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The Role of Winter Rain in the Glacial System on Svalbard

Faculty of Earth Sciences, University of Silesia in Katowice, Będzińska 60, 41-200 Sosnowiec, Poland
Institute of Geophysics, Polish Academy of Sciences, Księcia Janusza 64, 01-452 Warsaw, Poland
Author to whom correspondence should be addressed.
Water 2019, 11(2), 334;
Received: 2 December 2018 / Revised: 31 January 2019 / Accepted: 10 February 2019 / Published: 15 February 2019
(This article belongs to the Section Hydrology)


Rapid Arctic warming results in increased winter rain frequencies, which may impact glacial systems. In this paper, we discuss climatology and precipitation form trends, followed by examining the influence of winter rainfall (Oct–May) on both the mass balance and dynamics of Hansbreen (Svalbard). We used data from the Hornsund meteorological station (01003 WMO), in addition to the original meteorological and glaciological data from three measurement points on Hansbreen. Precipitation phases were identified based on records of weather phenomena and used—along with information on lapse rate—to estimate the occurrence and altitudinal extent of winter rainfall over the glacier. We found an increase in the frequency of winter rain in Hornsund, and that these events impact both glacier mass balance and glacier dynamics. However, the latter varied depending on the degree of snow cover and drainage systems development. In early winter, given the initial, thin snow cover and an inefficient drainage system, rainfall increased glacier velocity. Full-season winter rainfall on well-developed snow was effectively stored in the glacier, contributing on average to 9% of the winter accumulation.

1. Introduction

Water circulation within a glacier’s body governs numerous glacial processes, including mass and material transport, dynamics, and thermal state [1,2,3,4]. The main sources of fresh water available to glaciers originate from liquid precipitation, surficial, englacial, and subglacial melting, or water flowing from unglaciated areas [5,6]. Water delivered to the glacier may be retained in various phases (liquid or solid) and on various timescales, then released with a specific time lag [3]. According to studies in Svalbard catchments, rainwater constitutes 5.6% of the total runoff from Kongsfjorden basin [7], and 17–28% of the runoff from Werenskioldbreen catchment [8]. Due to the precipitation type’s dependence on air temperature, the contribution of rainfall to precipitation is highest in summer and lowest in winter. Summer rainfall is more frequent; thus its significance for glacier mass balance, dynamics, surface energy balance, water drainage system, and other glacial processes has been widely acknowledged, e.g., [9,10,11]. An increase in winter rainfall has been observed recently, suggesting that this phenomenon can be expected to be more common in the future due to climate warming [8,12,13]. Consequently, the importance of rainwater in glacial processes during cold seasons will increase. This imposes the need to learn how winter rainwater influences glacial processes, as opposed to summer, an issue that is currently poorly understood. Winter rainfall should be classified as a mass gain for the glacier, one which is retained at least temporarily within the glacier’s body [3]. In early winter, when snow cover has not yet developed, rainwater is rapidly drained into the englacial system or firn aquifer. This water exerts a considerable influence on both the glacier’s hydroglaciological system and dynamic behavior.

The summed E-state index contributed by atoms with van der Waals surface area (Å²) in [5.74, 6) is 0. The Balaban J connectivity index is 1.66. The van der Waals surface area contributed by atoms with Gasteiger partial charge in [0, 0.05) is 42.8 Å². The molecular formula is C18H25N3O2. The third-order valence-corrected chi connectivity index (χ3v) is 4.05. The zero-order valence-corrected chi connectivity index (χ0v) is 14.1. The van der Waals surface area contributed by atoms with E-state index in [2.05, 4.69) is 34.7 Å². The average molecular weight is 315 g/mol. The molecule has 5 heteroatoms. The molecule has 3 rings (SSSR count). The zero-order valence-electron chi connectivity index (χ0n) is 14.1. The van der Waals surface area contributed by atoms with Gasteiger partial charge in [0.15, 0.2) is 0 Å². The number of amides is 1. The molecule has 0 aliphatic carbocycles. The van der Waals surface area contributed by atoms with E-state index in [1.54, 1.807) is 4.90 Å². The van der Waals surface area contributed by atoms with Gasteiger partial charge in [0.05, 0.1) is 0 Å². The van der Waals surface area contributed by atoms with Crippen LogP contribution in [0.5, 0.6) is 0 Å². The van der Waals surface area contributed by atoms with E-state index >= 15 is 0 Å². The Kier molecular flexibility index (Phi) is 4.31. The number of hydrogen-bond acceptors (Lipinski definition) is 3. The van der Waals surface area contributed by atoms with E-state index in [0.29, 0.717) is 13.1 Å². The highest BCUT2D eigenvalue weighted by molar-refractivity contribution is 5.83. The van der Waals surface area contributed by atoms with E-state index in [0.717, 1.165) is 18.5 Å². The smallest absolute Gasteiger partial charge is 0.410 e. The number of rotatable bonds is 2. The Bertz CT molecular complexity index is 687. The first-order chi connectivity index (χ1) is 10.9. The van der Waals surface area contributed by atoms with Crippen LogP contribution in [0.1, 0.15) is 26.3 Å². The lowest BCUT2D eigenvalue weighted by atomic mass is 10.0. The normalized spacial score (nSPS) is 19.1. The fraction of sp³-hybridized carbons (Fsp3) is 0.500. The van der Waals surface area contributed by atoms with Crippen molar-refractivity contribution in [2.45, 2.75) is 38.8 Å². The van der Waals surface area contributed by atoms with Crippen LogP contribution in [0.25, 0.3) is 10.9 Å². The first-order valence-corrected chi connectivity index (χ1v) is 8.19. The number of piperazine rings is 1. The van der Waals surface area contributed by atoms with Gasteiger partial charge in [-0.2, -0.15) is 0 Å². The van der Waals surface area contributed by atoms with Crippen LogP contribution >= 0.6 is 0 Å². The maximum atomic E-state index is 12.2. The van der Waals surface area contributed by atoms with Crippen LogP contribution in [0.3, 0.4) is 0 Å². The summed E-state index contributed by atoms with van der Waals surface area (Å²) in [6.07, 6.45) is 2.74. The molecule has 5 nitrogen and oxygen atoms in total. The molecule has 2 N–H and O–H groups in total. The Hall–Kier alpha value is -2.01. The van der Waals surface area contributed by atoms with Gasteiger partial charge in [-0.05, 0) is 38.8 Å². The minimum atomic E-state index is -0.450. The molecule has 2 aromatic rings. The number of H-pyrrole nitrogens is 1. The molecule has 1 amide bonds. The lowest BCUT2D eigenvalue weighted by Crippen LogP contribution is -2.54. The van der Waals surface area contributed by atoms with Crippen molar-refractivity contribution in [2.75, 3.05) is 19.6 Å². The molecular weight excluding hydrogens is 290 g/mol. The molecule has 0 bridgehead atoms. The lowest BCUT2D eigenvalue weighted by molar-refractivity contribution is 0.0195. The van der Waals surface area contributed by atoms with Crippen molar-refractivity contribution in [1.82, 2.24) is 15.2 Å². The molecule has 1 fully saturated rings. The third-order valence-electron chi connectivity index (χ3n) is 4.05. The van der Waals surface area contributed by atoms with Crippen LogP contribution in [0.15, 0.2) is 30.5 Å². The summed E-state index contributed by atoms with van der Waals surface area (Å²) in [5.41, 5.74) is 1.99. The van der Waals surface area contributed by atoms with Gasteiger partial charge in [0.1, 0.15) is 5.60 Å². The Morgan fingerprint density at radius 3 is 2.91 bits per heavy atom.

Later, during the snowy phase of winter, rainfall can freeze on the supercooled snow surface or beneath it, creating Ice Formation (IF) layers [14]. IF, along with melt–freeze crusts (MFcr), generate structures of greater density (>500 kg m−3), and lower permeability compared to percolating meltwater, leading to increased thermal conductivity [15]. The presence of ice crusts in the snowpack influences numerous glacial processes, e.g., surface erosion, ablation, and percolation rates, retention capacity, and heat fluxes [15]. Winter rainwater stored in surficial glacier layers contributes to refreezing, which is controlled by cold content and cold wave penetration depth [11]. The fusion latent heat released during this process may considerably modify glacier thermal properties, thereby contributing to formation and duration of temperate layers [16].
This study bridges the gap in existing knowledge on the significance of winter rain in glacier dynamics, its mass balance, and snowpack structure of the Arctic glacial system using Hansbreen (southern Spitsbergen) as an example for the period 2009–16. The paper assesses the contribution of rainfall to winter mass balance, and investigates the dynamic response of the glacier to rainfall in the cold season (Oct–May). The climatology of precipitation phases and trends in winter rainfall in Hornsund are also discussed as a background for further analysis. In the following parts of the paper, terms “liquid precipitation” and “rainfall” are used in the context of the entire year and winter, respectively; while “rainwater” is used in the context of glaciers.

2. Study Area

We studied the role of winter rainwater in Hansbreen’s glacial system (Figure 1), a tidewater glacier in South Spitsbergen (Svalbard). This medium-sized (54 km2, [17]) and gently sloping (median surface inclination 2.6°, [18]) outlet glacier can be considered as a representative of the entire region. The main tongue, characterized by a general N-S orientation, calves into the Hornsund fjord along a front ca 1.5 km wide. Four large tributary glaciers (Fuglebreen, Tuvbreen, Deileggbreen, and Staszelisen) reach the main stream from the western side, while several small steep ice bodies can be found on its eastern side. The glacier’s vertical range is over 500 m, resulting in wide variations in air temperature and precipitation.